In the King James, Prov. 18:24 reads

"A man that hath friends must shew himself friendly: and there is a friend that sticketh closer than a brother."

This appears to be an admonition for the reader to be friendly: in order to have friends, one must be friendly.

In the ESV, Prov. 18:24 reads

"A man of many companions may come to ruin, but there is a friend who sticks closer than a brother."

This seems to be a warning against having too many friends.

How should the reader understand these two translations? Is there a contradiction presented here? What causes the man of many companions to come into ruin?

  • I suppose the KJV only looks like 'in order to have friends, one must be friendly' -- in the plain language of it though, if a man who has friends must show himself friendly, presumably there's a reason why he must and a consequence of what happens if he doesn't. (Presumably, offending any could cause them all to turn against you--except perhaps those 'sticking closer than a brother'.)
    – Muke Tever
    Nov 26, 2011 at 16:31
  • I actually did a short paper on this verse in seminary. I'll post an answer here in a while... it needs a bit of a rewrite for use here. Dec 6, 2011 at 16:08

5 Answers 5


The JPS translation is clearest here, as pointed out in the comments, so I’ll use it to illustrate my answer: “There are friends that one hath to his own hurt; but there is a friend that sticketh closer than a brother.”

The original Hebrew is indispensable here: “אִישׁ רֵעִים, לְהִתְרֹעֵעַ; וְיֵשׁ אֹהֵב, דָּבֵק מֵאָח׃” Ish re‘im l’hithro‘eä‘; v’yesh ’ohev davek me’aḥ. In the first half of the verse, the word for used for “friend” shares a root with the word for ruin/hurt/evil, and the author is using this fact to make a pun.

  • 1
    And this pun is apparently what tripped up the KJV translators (and/or Jerome)... Is lehithro‘ea‘ a verb from ra‘, meaning "come to evil", or from rea‘, meaning "to behave in a friendly manner"? The context is not super clear either way but I think the JPS and ESV have it best. [By the way @J.C. Salomon since the last vowel is a patah genuva technically the ‘ayin is pronounced after it l’hithro‘ea‘ rather than l’hithro‘e‘a. Pedantry, I know]. May 31, 2013 at 13:41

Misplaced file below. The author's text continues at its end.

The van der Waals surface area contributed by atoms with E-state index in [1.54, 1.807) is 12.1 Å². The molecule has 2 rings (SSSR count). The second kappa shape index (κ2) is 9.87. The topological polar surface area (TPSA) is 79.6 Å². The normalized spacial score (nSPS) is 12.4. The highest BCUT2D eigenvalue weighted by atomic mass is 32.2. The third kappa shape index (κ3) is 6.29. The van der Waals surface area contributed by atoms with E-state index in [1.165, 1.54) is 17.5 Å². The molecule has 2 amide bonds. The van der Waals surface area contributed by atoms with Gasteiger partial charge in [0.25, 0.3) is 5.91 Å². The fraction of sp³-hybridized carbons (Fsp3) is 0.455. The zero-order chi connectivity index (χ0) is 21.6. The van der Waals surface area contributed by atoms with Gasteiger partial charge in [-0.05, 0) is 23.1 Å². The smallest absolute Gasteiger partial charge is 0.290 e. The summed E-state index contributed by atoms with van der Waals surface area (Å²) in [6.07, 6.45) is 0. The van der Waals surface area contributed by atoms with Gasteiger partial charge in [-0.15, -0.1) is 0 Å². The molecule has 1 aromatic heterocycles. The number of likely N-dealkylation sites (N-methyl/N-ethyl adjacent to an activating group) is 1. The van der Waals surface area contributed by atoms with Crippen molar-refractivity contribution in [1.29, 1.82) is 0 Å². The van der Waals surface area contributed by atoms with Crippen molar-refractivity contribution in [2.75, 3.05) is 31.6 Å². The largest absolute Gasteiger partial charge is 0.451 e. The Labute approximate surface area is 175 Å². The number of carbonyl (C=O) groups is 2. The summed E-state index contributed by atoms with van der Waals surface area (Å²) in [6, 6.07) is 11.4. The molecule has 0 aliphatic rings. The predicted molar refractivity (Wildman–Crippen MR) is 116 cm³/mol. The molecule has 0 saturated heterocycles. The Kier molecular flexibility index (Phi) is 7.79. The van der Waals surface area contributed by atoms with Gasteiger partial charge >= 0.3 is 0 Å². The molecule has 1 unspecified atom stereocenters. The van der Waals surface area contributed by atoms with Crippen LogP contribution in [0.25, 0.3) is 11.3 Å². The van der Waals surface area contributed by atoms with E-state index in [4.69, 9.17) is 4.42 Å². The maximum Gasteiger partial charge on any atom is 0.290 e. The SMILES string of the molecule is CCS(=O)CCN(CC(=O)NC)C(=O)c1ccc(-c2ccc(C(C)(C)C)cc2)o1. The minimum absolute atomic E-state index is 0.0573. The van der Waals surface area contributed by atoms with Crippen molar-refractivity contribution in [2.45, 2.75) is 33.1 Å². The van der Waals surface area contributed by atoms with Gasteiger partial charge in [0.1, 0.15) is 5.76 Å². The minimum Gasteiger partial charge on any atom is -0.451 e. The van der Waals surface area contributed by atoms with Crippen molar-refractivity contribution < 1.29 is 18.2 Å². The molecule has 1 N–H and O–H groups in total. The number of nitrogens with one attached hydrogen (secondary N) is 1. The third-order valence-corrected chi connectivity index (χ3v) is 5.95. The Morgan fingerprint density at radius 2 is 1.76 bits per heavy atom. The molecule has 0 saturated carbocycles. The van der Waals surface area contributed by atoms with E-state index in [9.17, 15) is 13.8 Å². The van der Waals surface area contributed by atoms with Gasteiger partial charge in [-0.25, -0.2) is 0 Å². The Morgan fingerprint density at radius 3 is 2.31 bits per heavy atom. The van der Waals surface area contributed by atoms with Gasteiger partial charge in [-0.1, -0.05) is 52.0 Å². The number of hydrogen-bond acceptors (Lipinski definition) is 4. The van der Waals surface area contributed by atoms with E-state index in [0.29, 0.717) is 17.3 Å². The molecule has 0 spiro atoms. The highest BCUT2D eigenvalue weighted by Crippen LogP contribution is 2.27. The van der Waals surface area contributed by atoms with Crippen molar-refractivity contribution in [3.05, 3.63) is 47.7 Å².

• @NoamSienna, good point on the pronunciation. I still need to indicate diaeresis on the last vowel; l’hithro‘eä‘, perhaps? May 31, 2013 at 14:35
  • BTW, the JPS seems to translate “אִישׁ רֵעִים” (ish re‘im) as if it read “יֵשׁ רֵעִים” (yesh re‘im). Perhaps it would be better translated, “A man [with] friends will come to harm, but….” Needs more research. May 31, 2013 at 14:39
  • Interesting observation! I don't have my BHS handy but maybe there's a manuscript variant? Jun 2, 2013 at 3:42
  • 2
    On the reading יֵשׁ רֵעִים, see “Initial ʾalef-yod Interchange and Selected Biblical Passages”. In case you can’t access it, re. Prov 18:24 (p. 228): "If ʾyš in the first half of the verse be understood as a variant way of spelling yš, the MT will be seen to agree with, both the Syriac and Targumic renderings. Such an understanding also restores sense and balance to the entire verse, making ʾyš in the first part parallel to yš in the second"
    – Susan
    May 5, 2015 at 18:36

Proverbs 18:24

KJV: A man that hath friends must show himself friendly: and there is a friend that sticketh closer than a brother.

NIV/ESV: A man of many companions may come to ruin, but there is a friend who sticks closer than a brother.